At some point in the epic history of fiction writing, writers developed a strange obsession with perfection. The why and how have been lost to history. Perhaps that burned up in the Great Library of Alexandria? Yet, despite not understanding why they have this obsessive compulsion, writers of all levels fall into this trap daily.

I’m not singular in suffering from writer’s block. Every writer I know, regardless of their ability, preferred genre, and levels of experience and success, admits that they sometimes hit a point where they just can’t write. The problem is, as the dry spell continues, they simply don’t move on by planting the garden; learning a new recipe; finally cleaning out the closet. They wallow. They let their brain start to warp their confidence in their abilities. Suddenly, they are a no talent hack, and always have been.

This mindset is toxic. It is also counterproductive, creating a self-fulfilling prophecy that takes root in the mind of a writer and prevents them from moving forward, even when inspired.

“At some point in the epic history of fiction writing, writers developed a strange obsession with perfection.”

Let’s get personal for a minute. Currently, I have a Google Doc with 30+ plot points, in chronological order, that I have already planned for in my story, Intrepid. I am not want for ideas — I am want for prose. The idea is fleshed out, and I know exactly what I need to write. I just can’t write it. For weeks, I went through the motions of my usual routine: I sat down to write with my trusty Ink Joy gel pen in a funky color, a thick DIY legal pad made out of my favorite lined paper glued together with cardboard backing, and a full pot of steaming tea, and I put on a Epic Instrumental Music video from YouTube from one of my many subscriptions.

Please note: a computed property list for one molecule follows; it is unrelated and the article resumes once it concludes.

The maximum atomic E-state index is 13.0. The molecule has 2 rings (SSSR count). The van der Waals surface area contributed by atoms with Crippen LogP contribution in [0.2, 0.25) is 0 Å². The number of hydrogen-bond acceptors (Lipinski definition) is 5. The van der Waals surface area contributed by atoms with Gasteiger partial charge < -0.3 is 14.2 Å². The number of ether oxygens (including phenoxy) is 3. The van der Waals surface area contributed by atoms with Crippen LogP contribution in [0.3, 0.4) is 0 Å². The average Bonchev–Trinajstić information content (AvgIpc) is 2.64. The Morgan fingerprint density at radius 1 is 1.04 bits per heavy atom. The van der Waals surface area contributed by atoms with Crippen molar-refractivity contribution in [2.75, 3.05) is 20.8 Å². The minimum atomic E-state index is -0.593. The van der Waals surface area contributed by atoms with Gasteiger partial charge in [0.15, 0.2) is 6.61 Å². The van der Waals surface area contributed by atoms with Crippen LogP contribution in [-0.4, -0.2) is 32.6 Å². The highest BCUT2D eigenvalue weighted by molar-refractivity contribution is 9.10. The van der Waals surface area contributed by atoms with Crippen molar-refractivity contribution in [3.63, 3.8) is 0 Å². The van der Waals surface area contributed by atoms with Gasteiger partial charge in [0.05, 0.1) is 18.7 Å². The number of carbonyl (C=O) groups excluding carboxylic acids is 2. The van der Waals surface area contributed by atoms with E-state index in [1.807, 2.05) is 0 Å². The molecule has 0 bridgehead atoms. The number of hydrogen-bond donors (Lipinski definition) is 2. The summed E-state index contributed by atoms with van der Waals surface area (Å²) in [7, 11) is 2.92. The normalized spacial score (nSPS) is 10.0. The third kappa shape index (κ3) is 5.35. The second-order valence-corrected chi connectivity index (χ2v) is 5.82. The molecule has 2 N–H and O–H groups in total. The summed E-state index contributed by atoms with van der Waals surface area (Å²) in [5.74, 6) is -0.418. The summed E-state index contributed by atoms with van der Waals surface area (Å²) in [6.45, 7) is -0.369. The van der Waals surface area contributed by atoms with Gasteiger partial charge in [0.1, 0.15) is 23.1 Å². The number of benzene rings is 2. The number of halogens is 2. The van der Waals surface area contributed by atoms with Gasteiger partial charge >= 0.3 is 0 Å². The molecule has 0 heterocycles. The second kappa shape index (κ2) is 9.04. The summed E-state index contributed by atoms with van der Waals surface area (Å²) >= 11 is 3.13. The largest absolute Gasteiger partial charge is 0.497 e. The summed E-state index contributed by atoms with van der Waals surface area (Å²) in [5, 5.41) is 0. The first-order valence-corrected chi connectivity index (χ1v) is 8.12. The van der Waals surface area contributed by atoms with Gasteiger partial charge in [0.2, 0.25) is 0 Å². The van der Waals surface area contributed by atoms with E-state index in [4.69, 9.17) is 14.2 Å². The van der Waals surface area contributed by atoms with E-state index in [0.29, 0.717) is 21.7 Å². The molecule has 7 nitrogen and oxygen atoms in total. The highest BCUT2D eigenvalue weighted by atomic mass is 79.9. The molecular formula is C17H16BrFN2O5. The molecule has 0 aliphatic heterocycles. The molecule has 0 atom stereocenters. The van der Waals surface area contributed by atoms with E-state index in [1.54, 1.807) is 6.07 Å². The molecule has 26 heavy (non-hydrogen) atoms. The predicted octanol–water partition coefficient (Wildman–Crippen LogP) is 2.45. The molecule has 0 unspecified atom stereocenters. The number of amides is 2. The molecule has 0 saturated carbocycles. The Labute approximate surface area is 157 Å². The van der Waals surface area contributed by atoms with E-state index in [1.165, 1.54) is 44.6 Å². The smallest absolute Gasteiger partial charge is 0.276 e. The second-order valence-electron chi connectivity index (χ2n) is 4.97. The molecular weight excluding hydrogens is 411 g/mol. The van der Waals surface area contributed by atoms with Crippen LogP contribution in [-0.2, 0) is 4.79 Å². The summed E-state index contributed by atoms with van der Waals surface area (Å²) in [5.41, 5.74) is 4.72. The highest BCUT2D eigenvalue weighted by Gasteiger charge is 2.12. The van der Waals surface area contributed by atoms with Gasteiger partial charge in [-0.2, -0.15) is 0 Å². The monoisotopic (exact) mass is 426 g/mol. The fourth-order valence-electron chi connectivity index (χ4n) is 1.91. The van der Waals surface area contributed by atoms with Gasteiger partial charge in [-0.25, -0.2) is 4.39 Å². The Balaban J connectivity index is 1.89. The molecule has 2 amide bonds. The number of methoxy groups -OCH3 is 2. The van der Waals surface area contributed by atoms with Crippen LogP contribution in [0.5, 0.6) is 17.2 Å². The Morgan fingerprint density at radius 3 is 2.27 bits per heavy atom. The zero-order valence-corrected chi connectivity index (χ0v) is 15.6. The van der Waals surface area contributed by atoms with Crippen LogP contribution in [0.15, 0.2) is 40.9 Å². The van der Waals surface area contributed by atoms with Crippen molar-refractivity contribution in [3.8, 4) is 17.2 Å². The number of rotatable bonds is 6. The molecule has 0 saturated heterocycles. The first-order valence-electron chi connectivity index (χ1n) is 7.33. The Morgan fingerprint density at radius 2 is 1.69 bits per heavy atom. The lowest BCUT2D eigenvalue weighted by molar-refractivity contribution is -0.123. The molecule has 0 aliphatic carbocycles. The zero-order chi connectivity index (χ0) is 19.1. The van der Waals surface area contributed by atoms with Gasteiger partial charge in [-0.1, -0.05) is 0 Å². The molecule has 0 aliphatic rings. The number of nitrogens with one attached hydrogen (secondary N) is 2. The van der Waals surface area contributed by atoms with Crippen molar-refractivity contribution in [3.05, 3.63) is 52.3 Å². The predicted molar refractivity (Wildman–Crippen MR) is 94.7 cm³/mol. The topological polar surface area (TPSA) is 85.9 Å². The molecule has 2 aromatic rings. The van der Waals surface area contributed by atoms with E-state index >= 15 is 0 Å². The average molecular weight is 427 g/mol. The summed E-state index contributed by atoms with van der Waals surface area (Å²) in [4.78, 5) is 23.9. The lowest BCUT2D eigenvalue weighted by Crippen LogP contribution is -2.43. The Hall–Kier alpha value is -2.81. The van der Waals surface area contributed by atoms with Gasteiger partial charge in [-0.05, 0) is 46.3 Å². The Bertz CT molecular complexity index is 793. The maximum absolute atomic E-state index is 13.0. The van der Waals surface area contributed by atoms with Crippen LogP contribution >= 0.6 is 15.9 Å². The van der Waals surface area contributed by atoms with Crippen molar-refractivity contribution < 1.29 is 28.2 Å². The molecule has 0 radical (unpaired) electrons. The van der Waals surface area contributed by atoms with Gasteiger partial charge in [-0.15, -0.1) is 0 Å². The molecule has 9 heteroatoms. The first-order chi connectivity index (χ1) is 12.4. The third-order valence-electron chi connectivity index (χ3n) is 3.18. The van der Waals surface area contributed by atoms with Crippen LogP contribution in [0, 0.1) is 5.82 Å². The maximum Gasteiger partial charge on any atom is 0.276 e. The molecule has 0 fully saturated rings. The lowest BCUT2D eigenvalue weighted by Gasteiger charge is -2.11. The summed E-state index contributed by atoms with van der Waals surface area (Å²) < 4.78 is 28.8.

In times past, I would have cranked out 1000-3000 words for whichever scene I had decided I was ready to write. Recently, I have been lucky to settle on a mere hundred words I didn’t want to crumple up and throw across the room.

The worst part is that I had absolutely no reason to be blocked. The depression that tends to hit me two to three times a year was not lingering around, and my anxiety is under control currently. My job, while stressful, is manageable now that I have developed a rhythm. Marriage, immediate family life, and finances are all strong right now. My friends are all doing reasonably well… so what the fuck is my problem? Why can’t I write?

Well, that is because I suck. I’m a great writer, but I am a fucking awful drafter. It feels impossible to just sit down and free write without analyzing my own word choice or flow.

Why did my character do that? Why would I write that? Where did that idea come from? Why can’t I think of a better word!?

“It has taken me a really really loooooong time to accept that sucking is not only okay, but necessary.”

Why? Because, the first draft sucks. The pre-write sucks. The first time words hit paper, they are an unruly mess. And, it has taken me a really really loooooong time to accept that sucking is not only okay, but necessary. At the risk of inspiring a chorus of that’s what she saids, let me repeat that again: Sucking is necessary.

On the days I mindblowingly, ultra suck, I try to keep these quotes in the back of my mind…

“There’s no such thing as writer’s block. There’s simply writer’s embarrassment.” –  Andrew W. Marlowe

and

“Do something. You can always correct something, but you can never correct nothing.” – Dale C. Bronner